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The get the whole city to open there doors and look for montag before he hits the river.
good job matt.
I am not sure that I am necessarily understanding your question. It appears that the parlour walls, covered in the three screens that almost completely surround Mildred and her friends with visions of her "family" do nothing to promote community effort and do everything to keep people isolated and separated from each other and also themselves. It seems that this dystopian society is characterised by a tremendous emptiness that the force of the media can only barely cover. Note how Montag looks at his wife and her friends as they sit together watching the screens:
Montag said nothing but stood looking at the women's faces as he had once looked at the faces of saints in a strange church he had entered when he was a child. The faces of those enameled creatures meant nothing to him, though he talked to them and stood in that church for a long time, trying to be of that religion, trying to know what that religion was, trying to get enough of the raw incense and special dust of the place into his lungs and thus into his blood to feel touched and concerned by the meaning of the colourful men and women with the porcelain eyes and the blood-ruby lips. But there was nothing, nothing; it was a stroll through another store, and his currency strange and unusable there, and his passion cold, even when he touched the wood and plaster and clay.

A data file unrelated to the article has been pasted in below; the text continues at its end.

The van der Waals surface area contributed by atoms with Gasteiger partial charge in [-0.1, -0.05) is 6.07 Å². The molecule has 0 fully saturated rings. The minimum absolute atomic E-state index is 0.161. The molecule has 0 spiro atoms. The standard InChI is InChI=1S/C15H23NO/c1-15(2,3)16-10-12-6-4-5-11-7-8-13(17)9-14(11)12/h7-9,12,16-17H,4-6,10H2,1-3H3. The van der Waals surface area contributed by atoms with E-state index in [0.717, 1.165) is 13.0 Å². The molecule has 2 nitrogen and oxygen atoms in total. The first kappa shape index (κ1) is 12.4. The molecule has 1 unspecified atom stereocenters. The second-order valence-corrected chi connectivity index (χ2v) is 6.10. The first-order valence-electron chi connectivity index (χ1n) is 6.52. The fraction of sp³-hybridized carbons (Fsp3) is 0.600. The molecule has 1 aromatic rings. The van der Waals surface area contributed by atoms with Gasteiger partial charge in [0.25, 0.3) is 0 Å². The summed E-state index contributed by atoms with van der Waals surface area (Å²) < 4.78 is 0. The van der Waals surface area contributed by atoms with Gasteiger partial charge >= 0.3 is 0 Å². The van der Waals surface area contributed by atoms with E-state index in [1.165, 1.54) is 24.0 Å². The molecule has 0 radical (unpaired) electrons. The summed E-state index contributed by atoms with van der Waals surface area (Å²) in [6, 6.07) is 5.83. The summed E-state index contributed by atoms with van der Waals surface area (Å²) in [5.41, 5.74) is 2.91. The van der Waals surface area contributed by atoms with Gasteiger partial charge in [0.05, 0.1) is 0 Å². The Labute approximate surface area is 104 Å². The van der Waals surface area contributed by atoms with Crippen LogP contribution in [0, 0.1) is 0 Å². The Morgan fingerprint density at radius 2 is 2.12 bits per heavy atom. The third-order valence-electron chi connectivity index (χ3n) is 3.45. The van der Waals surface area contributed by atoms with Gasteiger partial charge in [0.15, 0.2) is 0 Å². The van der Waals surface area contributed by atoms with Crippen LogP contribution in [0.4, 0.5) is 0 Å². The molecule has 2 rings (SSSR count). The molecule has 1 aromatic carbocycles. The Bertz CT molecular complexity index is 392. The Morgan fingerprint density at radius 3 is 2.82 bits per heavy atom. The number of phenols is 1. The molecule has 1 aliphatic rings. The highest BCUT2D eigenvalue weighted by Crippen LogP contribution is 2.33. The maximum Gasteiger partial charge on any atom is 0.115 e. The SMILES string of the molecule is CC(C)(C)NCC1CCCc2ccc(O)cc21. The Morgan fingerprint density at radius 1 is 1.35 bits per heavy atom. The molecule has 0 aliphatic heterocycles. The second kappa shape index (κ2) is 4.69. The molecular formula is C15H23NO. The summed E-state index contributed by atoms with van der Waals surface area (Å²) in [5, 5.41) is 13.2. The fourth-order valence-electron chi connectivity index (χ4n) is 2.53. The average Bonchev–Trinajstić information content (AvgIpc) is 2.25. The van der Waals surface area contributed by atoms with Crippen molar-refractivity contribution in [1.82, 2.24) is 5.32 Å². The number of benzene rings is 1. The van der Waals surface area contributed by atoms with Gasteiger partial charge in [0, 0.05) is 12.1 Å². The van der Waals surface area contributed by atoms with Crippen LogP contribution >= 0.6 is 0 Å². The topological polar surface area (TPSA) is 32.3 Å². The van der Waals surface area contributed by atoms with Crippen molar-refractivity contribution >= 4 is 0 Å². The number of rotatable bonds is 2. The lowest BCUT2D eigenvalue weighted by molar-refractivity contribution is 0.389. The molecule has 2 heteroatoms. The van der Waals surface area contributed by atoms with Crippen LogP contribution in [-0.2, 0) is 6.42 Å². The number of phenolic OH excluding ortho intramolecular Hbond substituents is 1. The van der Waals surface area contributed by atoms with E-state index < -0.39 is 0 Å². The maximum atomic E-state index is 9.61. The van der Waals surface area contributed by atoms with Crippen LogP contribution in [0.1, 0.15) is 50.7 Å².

The overwhelming image is one of profound emptiness as Montag looks at his wife and her friends and sees hollow, empty shells. Thus the parlour walls seem to do nothing to promote community effort; instead they only serve to try to distract people from the empty, hollow feeling inside of them that has been produced thanks to the eradication of literature and the general dumbing down of society.
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